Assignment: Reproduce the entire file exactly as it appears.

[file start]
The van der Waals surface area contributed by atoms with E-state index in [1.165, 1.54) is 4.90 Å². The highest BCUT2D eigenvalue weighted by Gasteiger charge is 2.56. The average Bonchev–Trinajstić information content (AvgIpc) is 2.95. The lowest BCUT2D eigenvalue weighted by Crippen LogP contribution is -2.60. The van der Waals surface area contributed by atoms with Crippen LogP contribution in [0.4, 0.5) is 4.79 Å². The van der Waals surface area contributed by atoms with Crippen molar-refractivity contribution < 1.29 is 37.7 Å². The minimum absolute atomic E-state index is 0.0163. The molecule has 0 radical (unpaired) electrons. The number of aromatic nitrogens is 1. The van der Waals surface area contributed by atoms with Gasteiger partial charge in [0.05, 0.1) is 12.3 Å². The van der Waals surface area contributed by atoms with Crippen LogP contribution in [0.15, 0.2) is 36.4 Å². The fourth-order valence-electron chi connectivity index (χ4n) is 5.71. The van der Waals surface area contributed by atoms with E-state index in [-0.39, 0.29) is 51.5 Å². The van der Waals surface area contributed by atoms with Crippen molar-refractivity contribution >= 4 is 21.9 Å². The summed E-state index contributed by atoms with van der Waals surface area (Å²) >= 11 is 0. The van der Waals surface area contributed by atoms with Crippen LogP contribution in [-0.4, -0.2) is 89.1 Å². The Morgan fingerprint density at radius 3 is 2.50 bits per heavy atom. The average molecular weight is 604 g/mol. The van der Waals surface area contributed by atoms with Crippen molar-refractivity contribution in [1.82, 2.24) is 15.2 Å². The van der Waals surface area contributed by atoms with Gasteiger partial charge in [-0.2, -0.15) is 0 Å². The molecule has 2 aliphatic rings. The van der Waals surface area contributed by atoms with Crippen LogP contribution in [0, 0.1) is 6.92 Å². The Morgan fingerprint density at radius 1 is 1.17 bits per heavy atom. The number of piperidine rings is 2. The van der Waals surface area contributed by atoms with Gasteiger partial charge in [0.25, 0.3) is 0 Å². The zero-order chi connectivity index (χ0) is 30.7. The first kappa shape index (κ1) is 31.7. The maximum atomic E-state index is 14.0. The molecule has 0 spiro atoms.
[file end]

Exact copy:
The van der Waals surface area contributed by atoms with E-state index in [1.165, 1.54) is 4.90 Å². The highest BCUT2D eigenvalue weighted by Gasteiger charge is 2.56. The average Bonchev–Trinajstić information content (AvgIpc) is 2.95. The lowest BCUT2D eigenvalue weighted by Crippen LogP contribution is -2.60. The van der Waals surface area contributed by atoms with Crippen LogP contribution in [0.4, 0.5) is 4.79 Å². The van der Waals surface area contributed by atoms with Crippen molar-refractivity contribution < 1.29 is 37.7 Å². The minimum absolute atomic E-state index is 0.0163. The molecule has 0 radical (unpaired) electrons. The number of aromatic nitrogens is 1. The van der Waals surface area contributed by atoms with Gasteiger partial charge in [0.05, 0.1) is 12.3 Å². The van der Waals surface area contributed by atoms with Crippen LogP contribution in [0.15, 0.2) is 36.4 Å². The fourth-order valence-electron chi connectivity index (χ4n) is 5.71. The van der Waals surface area contributed by atoms with E-state index in [-0.39, 0.29) is 51.5 Å². The van der Waals surface area contributed by atoms with Crippen molar-refractivity contribution >= 4 is 21.9 Å². The summed E-state index contributed by atoms with van der Waals surface area (Å²) >= 11 is 0. The van der Waals surface area contributed by atoms with Crippen LogP contribution in [-0.4, -0.2) is 89.1 Å². The Morgan fingerprint density at radius 3 is 2.50 bits per heavy atom. The average molecular weight is 604 g/mol. The van der Waals surface area contributed by atoms with Crippen molar-refractivity contribution in [1.82, 2.24) is 15.2 Å². The van der Waals surface area contributed by atoms with Gasteiger partial charge in [-0.2, -0.15) is 0 Å². The molecule has 2 aliphatic rings. The van der Waals surface area contributed by atoms with Crippen LogP contribution in [0, 0.1) is 6.92 Å². The Morgan fingerprint density at radius 1 is 1.17 bits per heavy atom. The number of piperidine rings is 2. The van der Waals surface area contributed by atoms with Gasteiger partial charge in [0.25, 0.3) is 0 Å². The zero-order chi connectivity index (χ0) is 30.7. The first kappa shape index (κ1) is 31.7. The maximum atomic E-state index is 14.0. The molecule has 0 spiro atoms.